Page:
Server Configuration Errors

Any type of server configuration error that blocks Google from accessing the site affects your site’s index status. If you have DNS errors, it means Google can’t access the domain. If your server times out, it means Google can’t crawl your site.

One big issue with websites and indexing is poorly configured firewalls. Some web hosts configure firewalls to block too many consecutive page requests. Several requests made consecutively can trigger denial of service (DOS) detection software.

While this is good when it’s a malicious hacker, bots crawl website pages very fast and the crawling can look like a DOS attempt. If your host is incorrectly detecting a bot as a DOS attempt, the firewall blocks Google and your site can drop in rank or be entirely removed. The only way to correct this issue is to ask your host to fix the firewall configurations or move host providers entirely.

If any server configuration errors exist, Google usually reports these errors in Webmaster Tools. Check Webmaster Tools for any errors that could affect your site’s index such as 500 errors or DNS errors. Server 500 errors are general errors, but they are typically coding issues. DNS errors mean Google can’t resolve your site’s IP with the domain name. Your website host can help you fix any DNS errors.

“Noindex” on Your Pages

The “noindex” meta tag tells Google not to index your pages. The meta tag can be manually coded into pages, or some content management software such as WordPress and Joomla have configurations to set the tag in the software’s control panel.

To find out if you have the meta tag set in your site’s code, open your website in any browser. Right-click the page and select “View Source Code.” The meta tag is within the “head” HTML tags. Find all meta tags in this HTML section and make sure none of them have “noindex” in the code.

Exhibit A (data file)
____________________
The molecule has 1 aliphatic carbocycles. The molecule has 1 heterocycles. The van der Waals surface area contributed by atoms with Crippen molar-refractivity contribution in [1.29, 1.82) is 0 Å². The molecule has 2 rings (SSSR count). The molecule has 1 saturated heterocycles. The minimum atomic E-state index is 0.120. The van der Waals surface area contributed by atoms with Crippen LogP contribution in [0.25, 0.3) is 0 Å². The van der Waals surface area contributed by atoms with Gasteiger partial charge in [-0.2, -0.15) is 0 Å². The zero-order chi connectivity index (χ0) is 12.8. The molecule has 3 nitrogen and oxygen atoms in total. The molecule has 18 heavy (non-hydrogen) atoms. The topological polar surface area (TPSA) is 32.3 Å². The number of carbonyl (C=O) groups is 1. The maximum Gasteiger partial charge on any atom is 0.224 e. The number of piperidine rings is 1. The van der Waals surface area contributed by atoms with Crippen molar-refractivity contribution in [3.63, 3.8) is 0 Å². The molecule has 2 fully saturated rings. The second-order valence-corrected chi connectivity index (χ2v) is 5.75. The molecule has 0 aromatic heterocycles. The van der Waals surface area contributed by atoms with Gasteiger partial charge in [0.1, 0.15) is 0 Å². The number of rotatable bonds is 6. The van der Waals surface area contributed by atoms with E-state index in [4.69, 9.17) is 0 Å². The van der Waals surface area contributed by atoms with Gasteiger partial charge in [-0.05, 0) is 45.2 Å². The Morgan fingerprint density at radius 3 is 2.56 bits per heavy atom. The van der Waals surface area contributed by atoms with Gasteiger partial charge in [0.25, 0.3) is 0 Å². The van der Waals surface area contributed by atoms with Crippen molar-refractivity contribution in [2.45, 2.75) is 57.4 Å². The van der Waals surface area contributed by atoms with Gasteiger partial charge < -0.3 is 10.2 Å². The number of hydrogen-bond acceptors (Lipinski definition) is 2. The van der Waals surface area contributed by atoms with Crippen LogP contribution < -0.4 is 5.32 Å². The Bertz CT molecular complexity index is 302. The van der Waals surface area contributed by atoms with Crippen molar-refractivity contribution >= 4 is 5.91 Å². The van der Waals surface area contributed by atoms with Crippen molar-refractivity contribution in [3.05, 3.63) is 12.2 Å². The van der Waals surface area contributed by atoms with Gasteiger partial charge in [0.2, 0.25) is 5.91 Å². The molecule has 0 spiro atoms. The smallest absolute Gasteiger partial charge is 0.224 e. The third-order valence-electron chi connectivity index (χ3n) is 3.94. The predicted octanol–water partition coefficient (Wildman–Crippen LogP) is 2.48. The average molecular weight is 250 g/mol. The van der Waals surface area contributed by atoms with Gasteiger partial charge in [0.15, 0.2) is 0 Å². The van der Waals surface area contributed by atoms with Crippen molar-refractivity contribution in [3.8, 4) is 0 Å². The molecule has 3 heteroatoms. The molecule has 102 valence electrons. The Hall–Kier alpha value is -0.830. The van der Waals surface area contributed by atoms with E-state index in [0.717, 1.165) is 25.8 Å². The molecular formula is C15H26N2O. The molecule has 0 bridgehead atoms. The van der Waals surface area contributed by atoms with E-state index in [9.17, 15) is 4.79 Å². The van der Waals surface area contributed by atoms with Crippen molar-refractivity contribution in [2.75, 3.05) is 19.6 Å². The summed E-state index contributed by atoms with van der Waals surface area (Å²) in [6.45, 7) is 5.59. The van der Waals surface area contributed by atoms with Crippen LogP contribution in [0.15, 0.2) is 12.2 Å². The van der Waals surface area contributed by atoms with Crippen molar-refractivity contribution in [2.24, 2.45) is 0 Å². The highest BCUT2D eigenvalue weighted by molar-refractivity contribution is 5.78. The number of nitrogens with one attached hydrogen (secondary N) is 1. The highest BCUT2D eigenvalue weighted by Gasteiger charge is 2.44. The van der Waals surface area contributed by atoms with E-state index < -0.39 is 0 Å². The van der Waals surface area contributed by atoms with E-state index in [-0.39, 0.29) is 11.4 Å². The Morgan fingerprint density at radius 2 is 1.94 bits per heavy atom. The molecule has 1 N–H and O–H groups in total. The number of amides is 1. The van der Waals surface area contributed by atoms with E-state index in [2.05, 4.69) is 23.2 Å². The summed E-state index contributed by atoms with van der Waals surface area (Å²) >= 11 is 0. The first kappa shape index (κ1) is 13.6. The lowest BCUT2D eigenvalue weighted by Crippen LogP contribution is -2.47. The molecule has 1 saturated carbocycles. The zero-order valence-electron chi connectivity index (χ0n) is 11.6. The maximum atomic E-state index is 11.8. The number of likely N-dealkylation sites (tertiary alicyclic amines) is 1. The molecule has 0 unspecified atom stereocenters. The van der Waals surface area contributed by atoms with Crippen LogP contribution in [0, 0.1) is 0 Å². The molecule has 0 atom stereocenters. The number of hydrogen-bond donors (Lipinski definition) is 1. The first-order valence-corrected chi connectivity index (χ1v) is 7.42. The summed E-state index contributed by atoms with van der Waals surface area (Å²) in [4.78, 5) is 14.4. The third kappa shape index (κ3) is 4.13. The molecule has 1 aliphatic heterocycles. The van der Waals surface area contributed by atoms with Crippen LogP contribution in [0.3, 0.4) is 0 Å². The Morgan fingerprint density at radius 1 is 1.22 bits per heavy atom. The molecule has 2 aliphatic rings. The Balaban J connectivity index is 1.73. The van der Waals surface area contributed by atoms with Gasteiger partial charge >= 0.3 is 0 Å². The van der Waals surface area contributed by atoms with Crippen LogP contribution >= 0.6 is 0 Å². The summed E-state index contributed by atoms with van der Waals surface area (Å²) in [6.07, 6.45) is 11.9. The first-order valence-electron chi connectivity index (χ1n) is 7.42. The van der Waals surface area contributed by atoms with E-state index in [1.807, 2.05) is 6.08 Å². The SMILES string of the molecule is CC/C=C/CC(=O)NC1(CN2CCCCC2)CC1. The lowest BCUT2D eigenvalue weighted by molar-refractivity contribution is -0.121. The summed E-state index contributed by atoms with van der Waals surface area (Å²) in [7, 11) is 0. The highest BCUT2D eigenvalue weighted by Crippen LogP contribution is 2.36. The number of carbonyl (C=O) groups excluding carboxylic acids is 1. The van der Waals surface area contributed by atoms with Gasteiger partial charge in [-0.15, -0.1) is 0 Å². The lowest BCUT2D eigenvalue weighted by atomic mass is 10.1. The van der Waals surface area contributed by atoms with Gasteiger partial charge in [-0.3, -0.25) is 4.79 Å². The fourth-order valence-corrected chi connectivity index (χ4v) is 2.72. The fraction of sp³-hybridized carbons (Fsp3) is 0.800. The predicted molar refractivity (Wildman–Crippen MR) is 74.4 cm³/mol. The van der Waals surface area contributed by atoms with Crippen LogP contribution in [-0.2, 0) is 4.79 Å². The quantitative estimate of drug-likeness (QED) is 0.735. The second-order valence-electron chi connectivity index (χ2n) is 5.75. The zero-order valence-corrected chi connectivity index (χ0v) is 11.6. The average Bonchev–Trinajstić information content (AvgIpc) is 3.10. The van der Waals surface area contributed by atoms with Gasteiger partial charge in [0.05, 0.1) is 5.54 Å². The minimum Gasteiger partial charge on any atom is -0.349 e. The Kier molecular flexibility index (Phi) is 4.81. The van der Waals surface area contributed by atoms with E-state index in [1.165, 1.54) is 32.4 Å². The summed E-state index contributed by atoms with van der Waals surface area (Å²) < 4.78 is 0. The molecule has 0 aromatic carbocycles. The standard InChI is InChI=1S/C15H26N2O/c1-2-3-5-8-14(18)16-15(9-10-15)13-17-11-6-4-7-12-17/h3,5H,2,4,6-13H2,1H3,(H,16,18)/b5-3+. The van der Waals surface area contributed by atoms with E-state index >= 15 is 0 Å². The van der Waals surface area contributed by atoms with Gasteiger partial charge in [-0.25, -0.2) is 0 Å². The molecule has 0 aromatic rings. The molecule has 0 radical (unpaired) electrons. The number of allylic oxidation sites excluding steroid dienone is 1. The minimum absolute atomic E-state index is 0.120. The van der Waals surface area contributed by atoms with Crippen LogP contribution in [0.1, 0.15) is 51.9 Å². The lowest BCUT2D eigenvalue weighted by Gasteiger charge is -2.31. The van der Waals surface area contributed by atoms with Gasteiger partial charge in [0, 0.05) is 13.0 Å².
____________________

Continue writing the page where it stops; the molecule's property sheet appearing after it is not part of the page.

To fix this issue, remove the meta tag and wait for Google to recrawl the pages. If you use a content management system such as WordPress or Joomla, check the software’s control panel for any settings that block search engines from indexing the pages.

The Site is Brand New and You Need Patience

Site owners think that Google indexes instantly, but Google needs to crawl the site before indexing any pages. Indexing using takes a few days unless you have a backlink to the site. If you submit a sitemap in Webmaster Tools, wait about two weeks before panicking. In most cases, your site is indexed within a week, but some sites take longer.

These are just a few ideas when checking for indexing issues in Google. Google rarely indexes all pages in a domain, but as long as your site focuses on users and you maintain quality, Google will index and rank your website in time. While indexing is easy, ranking is difficult, so always focus on users and quality and have patience when working with your site’s search engine optimization.